engorgement of mesenteric vessel with comb sign.
21. Cryoglobulinemic vasculitis;
• Small vessel, capillries, venules, arterioles with
• Either related to HCV ‘HCV cryoglobulinemic’,or
• 3 types;
1. Type1; monoclonal, lymphoma, waldastrom , meyloma.
2. Type2; monoconal, RF related, lymphoproliferative,
rheumatic diseases, chronic infection.
3. Type3; polyclonal, RF related, rheumatic disease an
• Type2 and 3 are related to vasculitis.
• Defective T cell/ activate B cell, deposition C3 and
immune complex in the media and adventitia,
• Small and medium vessel arteritis/venulitis with
fibrinoid necrosis in sever cases.
• GIT manifestation;
• Any part, liver and pancreas.
• Ischemic changes affect any layer of GIT;
• Mucosa;;;;;; ulcer and hemorrhage.
• Submucosa;;;;;;; edema.
• Muscularis mucosa;;;;;;;;;;;; intestinal
• Serosa;;;;;;;;;;;ascitis and perforation.
27. • CT abdomen; focal or diffuse wall thickening with the target
sign, bowel dilatation, ascitis and engorgment of
mesenteric vessel with comb sign
• Endoscopic biopsy must obtained from deep part of
intestinal wall to confirm the diagnosis.
• Lupus mesenteric vasculititis (LMV).
• LMV rarely cause pneumonitis intestinalis (PI), which may
cause hepatic venous gas with high mortality rate.
• Protein loosing enteropathy, lymphangiectasia which may
caused by immunological vascular or mucosal damage.
• Peritonitis, pancreatitis, GIT vasculitis and abdominal pain.
29. • Behcets syndrome:
• Non sepefic necrotizing vasculitis.
• Triad of oral and genital ulcer, uveitis.
• GIT is integral part of behcet with characteristic ileocecal
valve and esophagus.
• Behcets characterized by ulcerating lesion, either localized or
• cause deeply penetrating ulcer in ileocecal valve with high
frequency of hemorrhage.
• CT, mass like lesion and thickened bowel with marked
• Barium, marked irregular ulcer with marked thickening of
• Multiple discrete punched out ulcer, mainly in the colon.
31. Mixed connective tissue disease;
• SLE, scleroderma and Polymyositis overlap symptoms.
• antiU1 ribonucleoprotein antibodies.
• Dysphagia, heartburn, perforation and malabsorption.
Drug induced vasculitis;
• Either with first use or with long period.
• All pharmacological drugs cause drug induced
vasculitis/lupus like syndrome.
• Cutaneous vasculitis in majority after 7-12 days of
administration, systemic vasculitis in minority.
32. GIT manifestation;
• Involved as part of systemic vasculitis rather than isolated
manifestation or very rarely initial presentation.
• diagnosis depend on temporal relation between clinically
evident vasculitis and drug administration.
• Most cases require stoppage offending drugs, in minority
of cases resistant and require immunosuppresion.
• Clinical presentation; nonspecific, similar to primary
vasculitis, most case are restricted to single organ , but
involvement of kidney, skin, lung .
• Usually good prognosis,
33. Single organ vasculitis
• Isolated PAN like vasculitis.
• arteries, veins of any size.
• a single organ with no evidence of systemic vasculitis.
• Unifocal or multifocal within an organ.
• It is a limited expression of systemic vasculitis process.
• Clinical, serological and pathological correlation is required to
confirm the diagnosis systemic vasculitis limited in single organ;
• SOV can occur in anywhere in the body, several location inside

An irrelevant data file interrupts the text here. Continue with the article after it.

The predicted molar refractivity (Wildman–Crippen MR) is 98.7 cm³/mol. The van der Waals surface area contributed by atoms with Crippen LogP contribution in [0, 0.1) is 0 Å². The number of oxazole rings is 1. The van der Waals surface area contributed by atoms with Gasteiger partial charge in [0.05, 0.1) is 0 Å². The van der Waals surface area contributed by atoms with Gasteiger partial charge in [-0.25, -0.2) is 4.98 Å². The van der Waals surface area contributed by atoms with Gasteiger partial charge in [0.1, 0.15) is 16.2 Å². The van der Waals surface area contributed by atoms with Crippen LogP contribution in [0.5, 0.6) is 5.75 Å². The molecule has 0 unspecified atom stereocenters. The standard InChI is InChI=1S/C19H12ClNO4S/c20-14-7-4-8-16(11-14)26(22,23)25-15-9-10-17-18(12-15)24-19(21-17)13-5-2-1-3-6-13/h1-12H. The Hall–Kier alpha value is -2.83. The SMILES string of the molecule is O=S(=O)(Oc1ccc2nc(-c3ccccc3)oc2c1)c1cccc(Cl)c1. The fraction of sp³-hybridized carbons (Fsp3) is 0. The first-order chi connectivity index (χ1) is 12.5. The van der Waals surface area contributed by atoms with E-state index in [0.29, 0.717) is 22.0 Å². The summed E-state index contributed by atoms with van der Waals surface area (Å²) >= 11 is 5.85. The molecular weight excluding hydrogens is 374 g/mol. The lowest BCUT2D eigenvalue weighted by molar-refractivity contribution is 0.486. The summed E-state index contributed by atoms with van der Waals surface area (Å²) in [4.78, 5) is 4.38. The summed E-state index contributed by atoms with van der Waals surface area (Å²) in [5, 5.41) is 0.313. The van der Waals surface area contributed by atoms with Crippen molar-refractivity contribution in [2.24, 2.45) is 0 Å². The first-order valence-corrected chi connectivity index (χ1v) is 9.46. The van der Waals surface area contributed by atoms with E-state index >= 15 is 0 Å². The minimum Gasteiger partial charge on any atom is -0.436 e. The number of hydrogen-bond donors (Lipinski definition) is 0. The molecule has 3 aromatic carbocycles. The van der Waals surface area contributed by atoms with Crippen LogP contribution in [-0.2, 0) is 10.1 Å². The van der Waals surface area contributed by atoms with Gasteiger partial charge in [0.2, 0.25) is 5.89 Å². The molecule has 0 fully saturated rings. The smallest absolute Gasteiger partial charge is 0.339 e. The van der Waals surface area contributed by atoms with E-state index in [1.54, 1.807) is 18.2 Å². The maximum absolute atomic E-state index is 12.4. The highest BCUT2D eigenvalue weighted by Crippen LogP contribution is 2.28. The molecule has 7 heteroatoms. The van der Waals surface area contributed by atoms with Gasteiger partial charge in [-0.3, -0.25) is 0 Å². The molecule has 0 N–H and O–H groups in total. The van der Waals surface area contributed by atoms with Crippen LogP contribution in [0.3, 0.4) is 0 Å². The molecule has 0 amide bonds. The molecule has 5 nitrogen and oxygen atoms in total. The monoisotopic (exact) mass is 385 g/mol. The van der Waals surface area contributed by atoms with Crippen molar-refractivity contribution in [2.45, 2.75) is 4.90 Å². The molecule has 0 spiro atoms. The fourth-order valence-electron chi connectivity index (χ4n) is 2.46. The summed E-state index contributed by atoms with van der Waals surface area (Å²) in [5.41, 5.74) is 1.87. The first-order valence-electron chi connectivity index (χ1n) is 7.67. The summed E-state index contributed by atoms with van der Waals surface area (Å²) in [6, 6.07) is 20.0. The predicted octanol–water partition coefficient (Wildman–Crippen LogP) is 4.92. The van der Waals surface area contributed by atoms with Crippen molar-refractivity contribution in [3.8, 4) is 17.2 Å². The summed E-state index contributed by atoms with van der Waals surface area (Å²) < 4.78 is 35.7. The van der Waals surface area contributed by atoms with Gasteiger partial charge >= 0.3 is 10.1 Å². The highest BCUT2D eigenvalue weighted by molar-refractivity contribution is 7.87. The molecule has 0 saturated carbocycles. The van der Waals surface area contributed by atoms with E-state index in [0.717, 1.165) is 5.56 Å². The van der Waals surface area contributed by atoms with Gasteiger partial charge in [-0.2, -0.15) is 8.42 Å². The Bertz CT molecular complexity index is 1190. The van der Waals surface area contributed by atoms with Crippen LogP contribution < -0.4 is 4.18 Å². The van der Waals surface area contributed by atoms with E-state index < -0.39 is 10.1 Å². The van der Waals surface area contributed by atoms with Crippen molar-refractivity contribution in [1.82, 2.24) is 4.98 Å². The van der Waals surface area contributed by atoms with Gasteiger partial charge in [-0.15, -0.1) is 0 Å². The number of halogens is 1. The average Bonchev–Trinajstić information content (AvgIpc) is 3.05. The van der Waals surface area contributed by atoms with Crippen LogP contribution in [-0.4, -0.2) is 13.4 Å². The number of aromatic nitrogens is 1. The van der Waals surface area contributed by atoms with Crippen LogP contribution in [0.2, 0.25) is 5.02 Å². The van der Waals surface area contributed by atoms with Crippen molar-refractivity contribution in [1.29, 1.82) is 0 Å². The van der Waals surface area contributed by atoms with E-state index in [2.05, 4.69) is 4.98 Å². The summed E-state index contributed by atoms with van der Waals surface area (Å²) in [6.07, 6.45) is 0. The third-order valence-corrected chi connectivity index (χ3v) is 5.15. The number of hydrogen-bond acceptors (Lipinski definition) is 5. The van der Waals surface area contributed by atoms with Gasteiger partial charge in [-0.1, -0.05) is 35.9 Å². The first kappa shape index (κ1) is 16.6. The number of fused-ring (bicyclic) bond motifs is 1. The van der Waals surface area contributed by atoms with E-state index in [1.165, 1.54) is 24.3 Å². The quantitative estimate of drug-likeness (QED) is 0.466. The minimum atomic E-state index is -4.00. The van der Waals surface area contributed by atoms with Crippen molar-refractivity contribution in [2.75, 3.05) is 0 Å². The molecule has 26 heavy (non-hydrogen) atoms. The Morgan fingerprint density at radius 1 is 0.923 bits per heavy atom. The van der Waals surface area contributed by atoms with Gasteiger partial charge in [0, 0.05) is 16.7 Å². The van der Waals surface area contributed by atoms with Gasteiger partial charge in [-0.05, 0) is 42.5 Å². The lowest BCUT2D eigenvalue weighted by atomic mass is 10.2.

• GIT is the most frequently site of SOV.
• Any part of GIT, esophagus stomach, omentum, Small and large
intestine, appendix, gall bladder, pancreas.
34. • GIT symptoms;
• pain, hemorrhage, infarction.
• or purely incidental ,
• or occult with the patient
presenting with symptoms
unrelated to vasculitis.
• Incidental or isolated vasculitis of female genital
tract is addressed(Abu-Farsakh H;etal1994).
• PAN like or giant cell arteritis affecting uterine
cervix and myometrium.
35. Relation of SOV to systemic vasculitis;
• Not addressed a specific relationship.
• Case report; a true incidental SOV and need to be
managed, does not report a temporal relationship.
• Every SOV case should be flagged, work up to exclude
latent or dormant systemic vasculitis , don’t need
treatment , only routine follow up.
• Follow up preoid is not uniformly agreed but
Gonzalez-Gay and colleagues recommended, a full
work up for 3-5 years would be sufficient.
• Association with vasculitis is not known, the
possibility of some unknown, undetected antigen or
local factor could be operative.
36. • Hoppé et al described 99.1% of SOV with no
progression to systemic vasculitis.
• By this mean , the vasculitis was unsuspected,
asymptomatic and specimen harboured other
pathology which was the reason for removal.
• Surgical pathologist are akin to examine the
vasculture even when the primary diagnosis
explain patients symptoms.
• Communication with clinical colleagues and
clinical pathologist is only way for proper work
up to exclude systemic vasculitis at time of
• Systemic vasculitis can initially manifest in the GIT.
• Histological examination for evidence of vasculitis
(hemorrhage, infarction and ischemia) especially in
the omentum and deep layer of the bowel.
• If highly clinical suspicious of vasculitis without
evidence of histological finding, multiple section
should be examined.
• SOV without evidence of systemic vasculitis, can be
encounted co-existing GI vasculitis.
• Gonzalez-Gay MA, Vazquez-Rodriguez TR, Miranda-Filloy JA, Pazos-Ferro A, Garcia-
Rodeja E. Localized vasculitis of the gastrointestinal tract: a case report and
literature review. Clin Exp Rheumatol 2008; 26(Suppl 49): S102e5.
• Abu-Farsakh H, Mody D, Brown RW, Truong LD. Isolated vasculitis involving the
female genital tract: clinicopathologic spectrum and phenotyping of inflammatory
cells. Mod Pathol 1994; 7: 610e5.